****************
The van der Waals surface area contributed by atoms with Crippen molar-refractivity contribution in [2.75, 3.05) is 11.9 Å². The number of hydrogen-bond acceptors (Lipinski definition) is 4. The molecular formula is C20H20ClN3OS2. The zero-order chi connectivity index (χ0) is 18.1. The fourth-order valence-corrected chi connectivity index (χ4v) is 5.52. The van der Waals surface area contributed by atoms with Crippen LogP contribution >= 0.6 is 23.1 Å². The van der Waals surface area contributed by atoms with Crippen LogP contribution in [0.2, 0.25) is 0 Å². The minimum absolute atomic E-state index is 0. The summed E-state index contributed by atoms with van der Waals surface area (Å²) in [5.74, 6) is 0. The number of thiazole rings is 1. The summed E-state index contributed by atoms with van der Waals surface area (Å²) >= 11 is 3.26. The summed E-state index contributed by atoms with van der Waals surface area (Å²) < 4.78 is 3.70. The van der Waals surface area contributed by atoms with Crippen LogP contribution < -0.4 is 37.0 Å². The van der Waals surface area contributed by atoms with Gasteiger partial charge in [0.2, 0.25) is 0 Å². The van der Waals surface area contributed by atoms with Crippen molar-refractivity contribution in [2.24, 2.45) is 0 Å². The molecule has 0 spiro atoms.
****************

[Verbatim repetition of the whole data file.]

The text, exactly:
The van der Waals surface area contributed by atoms with Crippen molar-refractivity contribution in [2.75, 3.05) is 11.9 Å². The number of hydrogen-bond acceptors (Lipinski definition) is 4. The molecular formula is C20H20ClN3OS2. The zero-order chi connectivity index (χ0) is 18.1. The fourth-order valence-corrected chi connectivity index (χ4v) is 5.52. The van der Waals surface area contributed by atoms with Crippen LogP contribution >= 0.6 is 23.1 Å². The van der Waals surface area contributed by atoms with Crippen LogP contribution in [0.2, 0.25) is 0 Å². The minimum absolute atomic E-state index is 0. The summed E-state index contributed by atoms with van der Waals surface area (Å²) in [5.74, 6) is 0. The number of thiazole rings is 1. The summed E-state index contributed by atoms with van der Waals surface area (Å²) >= 11 is 3.26. The summed E-state index contributed by atoms with van der Waals surface area (Å²) < 4.78 is 3.70. The van der Waals surface area contributed by atoms with Crippen LogP contribution < -0.4 is 37.0 Å². The van der Waals surface area contributed by atoms with Gasteiger partial charge in [0.2, 0.25) is 0 Å². The van der Waals surface area contributed by atoms with Crippen molar-refractivity contribution in [2.24, 2.45) is 0 Å². The molecule has 0 spiro atoms.